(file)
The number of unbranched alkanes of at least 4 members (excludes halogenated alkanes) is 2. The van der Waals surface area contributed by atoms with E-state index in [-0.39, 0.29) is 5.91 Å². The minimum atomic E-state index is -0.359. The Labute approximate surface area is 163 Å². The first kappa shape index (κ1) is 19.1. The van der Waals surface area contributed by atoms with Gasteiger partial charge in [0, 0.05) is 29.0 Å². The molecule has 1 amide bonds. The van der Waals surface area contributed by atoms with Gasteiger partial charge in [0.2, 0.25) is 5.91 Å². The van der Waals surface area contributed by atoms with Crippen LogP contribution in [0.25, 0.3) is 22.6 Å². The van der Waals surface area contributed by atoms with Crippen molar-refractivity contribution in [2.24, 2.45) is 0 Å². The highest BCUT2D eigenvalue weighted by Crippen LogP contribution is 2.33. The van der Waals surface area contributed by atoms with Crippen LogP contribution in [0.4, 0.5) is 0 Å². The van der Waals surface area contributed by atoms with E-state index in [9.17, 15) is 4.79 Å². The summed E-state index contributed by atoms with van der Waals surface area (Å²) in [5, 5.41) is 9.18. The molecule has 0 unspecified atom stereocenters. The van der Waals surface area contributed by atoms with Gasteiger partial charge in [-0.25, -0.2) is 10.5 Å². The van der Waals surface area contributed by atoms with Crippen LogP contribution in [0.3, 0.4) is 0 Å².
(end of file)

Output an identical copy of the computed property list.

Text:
The number of unbranched alkanes of at least 4 members (excludes halogenated alkanes) is 2. The van der Waals surface area contributed by atoms with E-state index in [-0.39, 0.29) is 5.91 Å². The minimum atomic E-state index is -0.359. The Labute approximate surface area is 163 Å². The first kappa shape index (κ1) is 19.1. The van der Waals surface area contributed by atoms with Gasteiger partial charge in [0, 0.05) is 29.0 Å². The molecule has 1 amide bonds. The van der Waals surface area contributed by atoms with Gasteiger partial charge in [0.2, 0.25) is 5.91 Å². The van der Waals surface area contributed by atoms with Crippen LogP contribution in [0.25, 0.3) is 22.6 Å². The van der Waals surface area contributed by atoms with Crippen molar-refractivity contribution in [2.24, 2.45) is 0 Å². The highest BCUT2D eigenvalue weighted by Crippen LogP contribution is 2.33. The van der Waals surface area contributed by atoms with Crippen LogP contribution in [0.4, 0.5) is 0 Å². The van der Waals surface area contributed by atoms with E-state index in [9.17, 15) is 4.79 Å². The summed E-state index contributed by atoms with van der Waals surface area (Å²) in [5, 5.41) is 9.18. The molecule has 0 unspecified atom stereocenters. The van der Waals surface area contributed by atoms with Gasteiger partial charge in [-0.25, -0.2) is 10.5 Å². The van der Waals surface area contributed by atoms with Crippen LogP contribution in [0.3, 0.4) is 0 Å².